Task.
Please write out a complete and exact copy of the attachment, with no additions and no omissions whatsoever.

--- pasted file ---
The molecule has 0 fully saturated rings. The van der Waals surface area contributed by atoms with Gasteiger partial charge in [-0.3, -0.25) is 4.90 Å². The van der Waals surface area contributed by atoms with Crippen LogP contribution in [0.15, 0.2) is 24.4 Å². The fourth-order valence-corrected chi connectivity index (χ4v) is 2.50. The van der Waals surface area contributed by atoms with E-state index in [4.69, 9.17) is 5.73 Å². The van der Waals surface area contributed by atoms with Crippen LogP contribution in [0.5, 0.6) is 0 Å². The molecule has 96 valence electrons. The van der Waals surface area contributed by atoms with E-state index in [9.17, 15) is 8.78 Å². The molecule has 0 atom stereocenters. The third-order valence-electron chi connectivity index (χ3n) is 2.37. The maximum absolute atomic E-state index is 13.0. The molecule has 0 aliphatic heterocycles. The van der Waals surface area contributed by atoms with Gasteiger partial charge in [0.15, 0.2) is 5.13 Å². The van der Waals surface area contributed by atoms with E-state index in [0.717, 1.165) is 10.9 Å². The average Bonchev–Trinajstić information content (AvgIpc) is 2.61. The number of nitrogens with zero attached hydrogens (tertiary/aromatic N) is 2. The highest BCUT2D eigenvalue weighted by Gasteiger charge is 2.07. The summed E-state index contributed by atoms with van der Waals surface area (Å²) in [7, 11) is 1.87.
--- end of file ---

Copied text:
The molecule has 0 fully saturated rings. The van der Waals surface area contributed by atoms with Gasteiger partial charge in [-0.3, -0.25) is 4.90 Å². The van der Waals surface area contributed by atoms with Crippen LogP contribution in [0.15, 0.2) is 24.4 Å². The fourth-order valence-corrected chi connectivity index (χ4v) is 2.50. The van der Waals surface area contributed by atoms with E-state index in [4.69, 9.17) is 5.73 Å². The van der Waals surface area contributed by atoms with Crippen LogP contribution in [0.5, 0.6) is 0 Å². The molecule has 96 valence electrons. The van der Waals surface area contributed by atoms with E-state index in [9.17, 15) is 8.78 Å². The molecule has 0 atom stereocenters. The third-order valence-electron chi connectivity index (χ3n) is 2.37. The maximum absolute atomic E-state index is 13.0. The molecule has 0 aliphatic heterocycles. The van der Waals surface area contributed by atoms with Gasteiger partial charge in [0.15, 0.2) is 5.13 Å². The van der Waals surface area contributed by atoms with E-state index in [0.717, 1.165) is 10.9 Å². The average Bonchev–Trinajstić information content (AvgIpc) is 2.61. The number of nitrogens with zero attached hydrogens (tertiary/aromatic N) is 2. The highest BCUT2D eigenvalue weighted by Gasteiger charge is 2.07. The summed E-state index contributed by atoms with van der Waals surface area (Å²) in [7, 11) is 1.87.